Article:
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Unformatted text preview: ach switch can be implemented as a single NMOS transistor. The shifting functions are implemented by wiring switches along diagonals to a common control input: For a left or right shift function, one diagonal is turned on. This connects all the input bits to their respective outputs where they are used. (Not all are used, since some bits 'fall off the end'.) In the ARM the barrel shifter operates in negative logic where a ' 1' is represented as a potential near ground and a '0' by a potential near the supply. Precharging sets all the outputs to a logic '0', so those outputs that are not connected to any input during a particular switching operation remain at '0' giving the zero filling required by the shift semantics. For a rotate right function, the right shift diagonal is enabled together with the complementary left shift diagonal. For example, on the 4-bit matrix rotate right one bit is implemented using the 'right 1' and the 'left 3' (3 = 4 - 1) diagonals. Arithmetic shift right uses sign-extension rather than zero-fill for the unconnected output bits. Separate logic is used to decode the shift amount and discharge those outputs appropriately. Multiplier design All ARM processors apart from the first prototype have included hardware support for integer multiplication. Two styles of multiplier have been used: Older ARM cores include low-cost multiplication hardware that supports only the 32-bit result multiply and multiply-accumulate instructions. Recent ARM cores have high-performance multiplication hardware and support the 64-bit result multiply and multiply-accumulate instructions. The low-cost support uses the main datapath iteratively, employing the barrel shifter and ALU to generate a 2-bit product in each clock cycle. Early-termination logic stops the iterations when there are no more ones in the multiply register. The multiplier employs a modified Booth's algorithm to produce the 2-bit product, exploiting the fact that x3 can be implemented as x(-l)+ x4 . This allows all four values of...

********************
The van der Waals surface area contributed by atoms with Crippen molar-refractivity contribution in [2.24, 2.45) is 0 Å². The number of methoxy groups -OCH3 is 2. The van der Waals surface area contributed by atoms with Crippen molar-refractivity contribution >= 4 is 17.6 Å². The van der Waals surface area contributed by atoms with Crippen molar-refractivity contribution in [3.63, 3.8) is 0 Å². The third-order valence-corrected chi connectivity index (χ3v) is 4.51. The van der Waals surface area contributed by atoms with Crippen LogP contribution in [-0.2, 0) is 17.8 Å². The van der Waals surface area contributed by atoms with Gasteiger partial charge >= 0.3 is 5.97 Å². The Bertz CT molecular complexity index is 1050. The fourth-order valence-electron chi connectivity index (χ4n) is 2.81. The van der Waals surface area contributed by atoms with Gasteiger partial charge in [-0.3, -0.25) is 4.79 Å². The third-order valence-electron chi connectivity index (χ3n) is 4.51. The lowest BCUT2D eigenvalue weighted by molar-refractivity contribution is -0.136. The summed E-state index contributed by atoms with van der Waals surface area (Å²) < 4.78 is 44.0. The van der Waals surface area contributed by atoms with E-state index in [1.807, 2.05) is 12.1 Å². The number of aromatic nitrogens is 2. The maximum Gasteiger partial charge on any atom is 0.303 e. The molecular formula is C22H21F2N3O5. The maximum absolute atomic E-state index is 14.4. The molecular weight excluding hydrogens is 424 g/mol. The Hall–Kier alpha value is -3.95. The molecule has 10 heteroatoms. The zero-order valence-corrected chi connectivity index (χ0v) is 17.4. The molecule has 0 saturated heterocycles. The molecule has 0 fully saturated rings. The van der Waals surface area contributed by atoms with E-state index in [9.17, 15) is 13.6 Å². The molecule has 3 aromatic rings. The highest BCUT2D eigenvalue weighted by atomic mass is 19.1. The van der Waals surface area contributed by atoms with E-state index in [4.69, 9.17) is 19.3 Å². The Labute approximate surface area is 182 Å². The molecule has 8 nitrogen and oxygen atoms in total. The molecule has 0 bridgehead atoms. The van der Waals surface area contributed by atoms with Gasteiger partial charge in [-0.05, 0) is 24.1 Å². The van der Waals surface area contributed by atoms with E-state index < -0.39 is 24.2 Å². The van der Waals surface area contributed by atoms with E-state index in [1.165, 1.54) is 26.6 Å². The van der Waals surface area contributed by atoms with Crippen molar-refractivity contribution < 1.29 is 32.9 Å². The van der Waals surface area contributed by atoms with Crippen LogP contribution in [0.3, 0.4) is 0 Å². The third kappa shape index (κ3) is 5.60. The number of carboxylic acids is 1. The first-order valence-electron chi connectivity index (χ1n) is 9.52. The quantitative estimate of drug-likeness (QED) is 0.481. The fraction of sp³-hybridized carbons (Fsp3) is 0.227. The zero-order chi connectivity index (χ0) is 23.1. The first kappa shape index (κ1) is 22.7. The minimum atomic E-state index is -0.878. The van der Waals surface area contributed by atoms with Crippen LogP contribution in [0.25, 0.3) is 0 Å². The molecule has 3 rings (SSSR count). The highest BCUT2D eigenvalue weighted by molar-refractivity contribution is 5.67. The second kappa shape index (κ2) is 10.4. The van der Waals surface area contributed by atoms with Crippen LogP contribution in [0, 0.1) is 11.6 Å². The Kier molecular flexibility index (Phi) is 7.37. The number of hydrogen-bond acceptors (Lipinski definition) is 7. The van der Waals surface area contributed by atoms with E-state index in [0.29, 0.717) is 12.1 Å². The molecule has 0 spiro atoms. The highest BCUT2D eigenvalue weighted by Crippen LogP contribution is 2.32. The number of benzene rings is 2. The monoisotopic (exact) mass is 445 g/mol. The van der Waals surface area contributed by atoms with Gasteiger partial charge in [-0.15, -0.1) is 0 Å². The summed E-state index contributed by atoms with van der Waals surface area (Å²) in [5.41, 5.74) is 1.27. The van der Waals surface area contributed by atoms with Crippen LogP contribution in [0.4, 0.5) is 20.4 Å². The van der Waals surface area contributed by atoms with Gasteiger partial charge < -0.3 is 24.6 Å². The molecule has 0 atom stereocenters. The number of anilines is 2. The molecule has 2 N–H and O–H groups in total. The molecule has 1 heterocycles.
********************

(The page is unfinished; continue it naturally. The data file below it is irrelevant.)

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This document was uploaded on 10/30/2011 for the course CSE 378 380 at SUNY Buffalo.
- Spring '09